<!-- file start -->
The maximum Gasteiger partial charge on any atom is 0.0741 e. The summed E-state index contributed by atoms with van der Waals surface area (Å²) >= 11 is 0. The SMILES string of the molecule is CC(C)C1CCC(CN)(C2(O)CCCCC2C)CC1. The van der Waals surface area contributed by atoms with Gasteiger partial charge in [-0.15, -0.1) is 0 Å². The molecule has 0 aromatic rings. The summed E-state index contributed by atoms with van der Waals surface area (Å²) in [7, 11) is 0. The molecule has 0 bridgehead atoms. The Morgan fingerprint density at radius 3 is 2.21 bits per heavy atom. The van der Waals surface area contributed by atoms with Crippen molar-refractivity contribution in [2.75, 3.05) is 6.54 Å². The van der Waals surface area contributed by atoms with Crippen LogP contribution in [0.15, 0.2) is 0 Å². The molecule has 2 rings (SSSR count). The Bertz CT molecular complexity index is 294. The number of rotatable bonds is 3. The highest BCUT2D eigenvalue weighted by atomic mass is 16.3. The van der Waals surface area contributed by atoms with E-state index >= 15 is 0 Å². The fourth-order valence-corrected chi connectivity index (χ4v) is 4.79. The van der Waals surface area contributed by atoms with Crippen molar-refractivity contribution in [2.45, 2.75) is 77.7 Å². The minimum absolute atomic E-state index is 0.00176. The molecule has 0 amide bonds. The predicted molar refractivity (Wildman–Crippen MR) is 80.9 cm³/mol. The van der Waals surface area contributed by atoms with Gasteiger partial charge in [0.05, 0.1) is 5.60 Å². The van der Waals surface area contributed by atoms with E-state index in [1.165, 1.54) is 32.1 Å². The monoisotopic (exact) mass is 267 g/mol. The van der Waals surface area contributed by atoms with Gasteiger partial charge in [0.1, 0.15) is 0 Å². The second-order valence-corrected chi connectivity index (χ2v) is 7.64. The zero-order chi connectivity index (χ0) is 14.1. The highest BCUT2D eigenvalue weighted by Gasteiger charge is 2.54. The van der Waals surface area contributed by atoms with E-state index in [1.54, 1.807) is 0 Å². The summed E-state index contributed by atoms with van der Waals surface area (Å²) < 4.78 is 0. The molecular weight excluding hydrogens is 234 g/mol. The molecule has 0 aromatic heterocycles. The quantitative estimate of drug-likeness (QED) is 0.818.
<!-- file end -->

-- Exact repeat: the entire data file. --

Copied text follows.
The maximum Gasteiger partial charge on any atom is 0.0741 e. The summed E-state index contributed by atoms with van der Waals surface area (Å²) >= 11 is 0. The SMILES string of the molecule is CC(C)C1CCC(CN)(C2(O)CCCCC2C)CC1. The van der Waals surface area contributed by atoms with Gasteiger partial charge in [-0.15, -0.1) is 0 Å². The molecule has 0 aromatic rings. The summed E-state index contributed by atoms with van der Waals surface area (Å²) in [7, 11) is 0. The molecule has 0 bridgehead atoms. The Morgan fingerprint density at radius 3 is 2.21 bits per heavy atom. The van der Waals surface area contributed by atoms with Crippen molar-refractivity contribution in [2.75, 3.05) is 6.54 Å². The van der Waals surface area contributed by atoms with Crippen LogP contribution in [0.15, 0.2) is 0 Å². The molecule has 2 rings (SSSR count). The Bertz CT molecular complexity index is 294. The number of rotatable bonds is 3. The highest BCUT2D eigenvalue weighted by atomic mass is 16.3. The van der Waals surface area contributed by atoms with E-state index >= 15 is 0 Å². The fourth-order valence-corrected chi connectivity index (χ4v) is 4.79. The van der Waals surface area contributed by atoms with Crippen molar-refractivity contribution in [2.45, 2.75) is 77.7 Å². The minimum absolute atomic E-state index is 0.00176. The molecule has 0 amide bonds. The predicted molar refractivity (Wildman–Crippen MR) is 80.9 cm³/mol. The van der Waals surface area contributed by atoms with Gasteiger partial charge in [0.05, 0.1) is 5.60 Å². The van der Waals surface area contributed by atoms with E-state index in [1.165, 1.54) is 32.1 Å². The monoisotopic (exact) mass is 267 g/mol. The van der Waals surface area contributed by atoms with Gasteiger partial charge in [0.1, 0.15) is 0 Å². The second-order valence-corrected chi connectivity index (χ2v) is 7.64. The zero-order chi connectivity index (χ0) is 14.1. The highest BCUT2D eigenvalue weighted by Gasteiger charge is 2.54. The van der Waals surface area contributed by atoms with E-state index in [1.54, 1.807) is 0 Å². The summed E-state index contributed by atoms with van der Waals surface area (Å²) < 4.78 is 0. The molecular weight excluding hydrogens is 234 g/mol. The molecule has 0 aromatic heterocycles. The quantitative estimate of drug-likeness (QED) is 0.818.